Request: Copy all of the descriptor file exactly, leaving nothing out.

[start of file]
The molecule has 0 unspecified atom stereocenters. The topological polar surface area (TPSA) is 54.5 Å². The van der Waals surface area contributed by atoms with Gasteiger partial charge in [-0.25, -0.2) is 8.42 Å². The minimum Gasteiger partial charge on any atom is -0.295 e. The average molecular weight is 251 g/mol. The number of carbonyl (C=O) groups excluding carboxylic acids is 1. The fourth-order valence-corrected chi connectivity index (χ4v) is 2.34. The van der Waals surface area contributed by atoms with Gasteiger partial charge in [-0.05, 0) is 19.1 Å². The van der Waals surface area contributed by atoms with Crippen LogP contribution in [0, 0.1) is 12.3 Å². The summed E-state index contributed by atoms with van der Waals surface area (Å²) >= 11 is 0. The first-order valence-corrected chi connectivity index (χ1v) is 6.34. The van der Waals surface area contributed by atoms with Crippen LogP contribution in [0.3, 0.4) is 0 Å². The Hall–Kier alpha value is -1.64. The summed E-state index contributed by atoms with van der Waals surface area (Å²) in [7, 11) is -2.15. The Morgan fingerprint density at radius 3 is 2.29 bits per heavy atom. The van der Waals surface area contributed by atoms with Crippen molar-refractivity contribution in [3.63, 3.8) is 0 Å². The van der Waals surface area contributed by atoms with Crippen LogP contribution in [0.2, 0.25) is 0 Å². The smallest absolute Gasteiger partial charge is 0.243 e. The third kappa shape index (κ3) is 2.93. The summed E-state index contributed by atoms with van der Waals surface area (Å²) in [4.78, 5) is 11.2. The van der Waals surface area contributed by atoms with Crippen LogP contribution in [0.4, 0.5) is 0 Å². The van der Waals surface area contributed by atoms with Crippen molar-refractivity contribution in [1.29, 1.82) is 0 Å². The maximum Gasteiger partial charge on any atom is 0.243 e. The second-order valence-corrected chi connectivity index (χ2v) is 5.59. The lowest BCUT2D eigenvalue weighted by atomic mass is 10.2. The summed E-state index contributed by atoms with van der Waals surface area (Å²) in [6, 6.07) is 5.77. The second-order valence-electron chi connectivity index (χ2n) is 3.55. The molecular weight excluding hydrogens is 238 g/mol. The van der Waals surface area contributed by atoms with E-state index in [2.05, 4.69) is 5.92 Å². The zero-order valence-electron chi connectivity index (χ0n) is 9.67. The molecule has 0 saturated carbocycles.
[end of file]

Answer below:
The molecule has 0 unspecified atom stereocenters. The topological polar surface area (TPSA) is 54.5 Å². The van der Waals surface area contributed by atoms with Gasteiger partial charge in [-0.25, -0.2) is 8.42 Å². The minimum Gasteiger partial charge on any atom is -0.295 e. The average molecular weight is 251 g/mol. The number of carbonyl (C=O) groups excluding carboxylic acids is 1. The fourth-order valence-corrected chi connectivity index (χ4v) is 2.34. The van der Waals surface area contributed by atoms with Gasteiger partial charge in [-0.05, 0) is 19.1 Å². The van der Waals surface area contributed by atoms with Crippen LogP contribution in [0, 0.1) is 12.3 Å². The summed E-state index contributed by atoms with van der Waals surface area (Å²) >= 11 is 0. The first-order valence-corrected chi connectivity index (χ1v) is 6.34. The van der Waals surface area contributed by atoms with Crippen LogP contribution in [0.3, 0.4) is 0 Å². The Hall–Kier alpha value is -1.64. The summed E-state index contributed by atoms with van der Waals surface area (Å²) in [7, 11) is -2.15. The Morgan fingerprint density at radius 3 is 2.29 bits per heavy atom. The van der Waals surface area contributed by atoms with Crippen molar-refractivity contribution in [3.63, 3.8) is 0 Å². The van der Waals surface area contributed by atoms with Crippen LogP contribution in [0.2, 0.25) is 0 Å². The smallest absolute Gasteiger partial charge is 0.243 e. The third kappa shape index (κ3) is 2.93. The summed E-state index contributed by atoms with van der Waals surface area (Å²) in [4.78, 5) is 11.2. The van der Waals surface area contributed by atoms with Crippen LogP contribution in [0.4, 0.5) is 0 Å². The van der Waals surface area contributed by atoms with Crippen molar-refractivity contribution in [1.29, 1.82) is 0 Å². The maximum Gasteiger partial charge on any atom is 0.243 e. The second-order valence-corrected chi connectivity index (χ2v) is 5.59. The lowest BCUT2D eigenvalue weighted by atomic mass is 10.2. The summed E-state index contributed by atoms with van der Waals surface area (Å²) in [6, 6.07) is 5.77. The second-order valence-electron chi connectivity index (χ2n) is 3.55. The molecular weight excluding hydrogens is 238 g/mol. The van der Waals surface area contributed by atoms with E-state index in [2.05, 4.69) is 5.92 Å². The zero-order valence-electron chi connectivity index (χ0n) is 9.67. The molecule has 0 saturated carbocycles.